Leadership is being forensically examined across the United States where the process of choosing the next president is under way and in Ireland it is the focus of much attention with the general election campaign in full flow.
There are many definitions of leadership but they all have a common thread — the ability of people to bring others with them on their mission.
Macra na Feirme — whose national leadership award winners were recently announced — has a proud record in producing people who have given outstanding service at community and national levels since it was founded.
The organisation, which is for young people between the ages of 17 and 35, has done so through training programmes and competitions that help members develop their debating, public speaking and other skills.
Macra is committed to the personal development of its 8,000 members and puts emphasis on social interaction and participation.
Much has changed since Macra was founded in 1944 by a group of 12 agricultural advisors, rural science teachers and farmers, with Stephen Cullinan as the first secrtetary.
Over 250,000 young people have since passed through the ranks of Macra. Some became leaders in farm organisations, business, politics and in their own communities.
Young people today have different priorities, however, and need new challenges, which Macra tries to provide through 200 clubs in 31 regions.
About one-third of Macra members are involved in farming, with males making up 60% of the membership and females 40%.
Four of the six finalists in this year’s National Leadership Awards were women. Three were from Cork — Eilís Ahern from the Carrigaline branch in Seandun region, Joan Marie Healy, Berrings and Muskerry, and Marie Murphy, from Freemount and Avondhu.
Gráinne O’Reilly from the Ramor branch in Cavan was the fourth woman contender, the other finalists being Colm Stenson, South Leitrim, and Noel Duffy, Ferbane/Banagher, Offaly.
The awards were organised as part of Macra’s Leadership Training Programme, which adds to the range of learning opportunities available to members at club, county and national levels.
The aim is to provide opportunities for members to develop the knowledge, skills and attributes for leadership roles, either in Macra or in other voluntary roles or future occupations.
Following a rigourous judging process, the three award winners chosen were Colm Stenson, Eilís Ahern and Marie Murphy.
The three winners were presented with specially commissioned commemorative trophies and will represent Macra na Feirme on various international travel opportunities in 2016.
Firstly, Colm Stenson is a part-time farmer from Eslin, Co Leitrim. He is a member of South Leitrim Macra, the Irish Simmental Cattle Society and a local group water scheme — of which he is an ex-chairman.
Eilís Ahern, a supervising pharmacist, joined Carrigaline Macra in 2011 and has found it a rewarding and enjoyable experience.
She has held various positions in the club and is actively involved in her community.
A chartered physiotherapist, Marie Murphy, joined her local Macra club in Freemount in 2010 and was a club officer when it won the 2014 Club of the Year award. In the past five years, the club raised over €20,000 for various local and national charities.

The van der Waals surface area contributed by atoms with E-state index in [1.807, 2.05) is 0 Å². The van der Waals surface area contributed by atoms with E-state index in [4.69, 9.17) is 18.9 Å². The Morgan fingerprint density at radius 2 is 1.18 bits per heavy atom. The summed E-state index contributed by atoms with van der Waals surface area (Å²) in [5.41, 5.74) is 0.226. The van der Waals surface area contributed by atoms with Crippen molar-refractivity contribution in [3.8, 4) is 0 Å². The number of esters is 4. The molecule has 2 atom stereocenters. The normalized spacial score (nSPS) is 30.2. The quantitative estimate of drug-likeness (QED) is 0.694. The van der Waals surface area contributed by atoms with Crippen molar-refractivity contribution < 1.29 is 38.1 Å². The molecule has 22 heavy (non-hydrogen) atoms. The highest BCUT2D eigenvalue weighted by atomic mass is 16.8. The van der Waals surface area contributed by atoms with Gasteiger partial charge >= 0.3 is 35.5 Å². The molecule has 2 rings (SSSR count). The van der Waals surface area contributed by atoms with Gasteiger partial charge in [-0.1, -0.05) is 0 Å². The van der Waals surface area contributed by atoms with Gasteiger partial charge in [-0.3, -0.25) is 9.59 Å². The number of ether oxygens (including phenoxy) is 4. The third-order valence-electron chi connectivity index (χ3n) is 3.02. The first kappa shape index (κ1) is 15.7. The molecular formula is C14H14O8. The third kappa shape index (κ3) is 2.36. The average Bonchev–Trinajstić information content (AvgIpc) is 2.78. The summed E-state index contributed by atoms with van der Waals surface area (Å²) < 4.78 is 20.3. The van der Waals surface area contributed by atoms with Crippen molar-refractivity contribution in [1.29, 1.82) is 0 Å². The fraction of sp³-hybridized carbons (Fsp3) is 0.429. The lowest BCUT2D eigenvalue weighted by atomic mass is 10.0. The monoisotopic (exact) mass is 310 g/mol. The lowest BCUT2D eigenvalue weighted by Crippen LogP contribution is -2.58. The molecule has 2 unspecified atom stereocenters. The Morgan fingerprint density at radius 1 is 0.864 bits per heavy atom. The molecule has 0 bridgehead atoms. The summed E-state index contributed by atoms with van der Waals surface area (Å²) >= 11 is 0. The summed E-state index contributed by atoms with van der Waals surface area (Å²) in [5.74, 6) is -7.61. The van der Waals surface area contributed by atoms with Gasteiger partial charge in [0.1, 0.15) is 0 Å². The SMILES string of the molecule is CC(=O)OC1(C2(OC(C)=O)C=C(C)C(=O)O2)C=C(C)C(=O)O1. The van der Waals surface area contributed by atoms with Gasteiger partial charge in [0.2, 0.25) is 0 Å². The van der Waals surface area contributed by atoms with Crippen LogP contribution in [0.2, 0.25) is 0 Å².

This year’s finalists were judged by a panel comprised of Peter Byrne, chief executive, Farm Relief Services (FRS) Network; Mary Cunningham, director, National Youth Council of Ireland (NYCI); and Neil Keane, president, Agricultural Science Association (ASA).
Teddy Cashman, National Dairy Council chairman, who farms at Whitescross, near Cork City, was guest speaker at the awards final held at the Irish Farm Centre in Dublin.
Macra president Seán Finan, said the competition recognises the hard work and commitment of young leaders who play a major role in the organisation and who often go on to hold positions in other national organisations.
One area where Macra would like to see a greater presence of its members is on the boards of the country’s agricultural co-operatives.
Mr Finan said recently that young dairy farmers are the most engaged in their co-ops.
They supply their product which is processed and sold by the societies, which also sets the price. As a result, it’s easier to empower young dairy farmers to get involved in the co-op structures.
Young farmers are not as involved with co-operative livestock marts which they see as providing a service.
Some perceive mart boards as closed shops. Stressing that education and awareness are key to getting more young farmers involved in co-ops, Mr Finan said.
Macra continues to develop leaders and young farmers through participation in programme areas and activities.
He said Macra continues to provide leaders to co-ops who go on to take on leadership roles.
It has run successful young farmer dairy and mart director courses for four years in conjunction with the Irish Co-operative Organisation Society (ICOS), the co-ops national umbrella body.
Co-operatives should establish board committees for young farmers with the main purpose of educating them in co-op structures, corporate governance and leadership.
“The committee boards could interface with co-op boards to learn about their industry and also feed information up the line to senior board members.
“This would give young farmers a grounding in the operation of boards and co-operatives structures. This is a pro-active approach to nurturing young leaders,” he said.
Mr Finan said for a co-op to be successful there is a need for constant evolution of structures within the organisation. Constitutional rules that are more reflective of bygone times need to be adapted to a more modern society that reflects better communication and connectivity.
“If co-ops were to engage young farmer shareholders it could be a proactive approach to nurturing future leaders in co-operatives,” stated Mr Finan.
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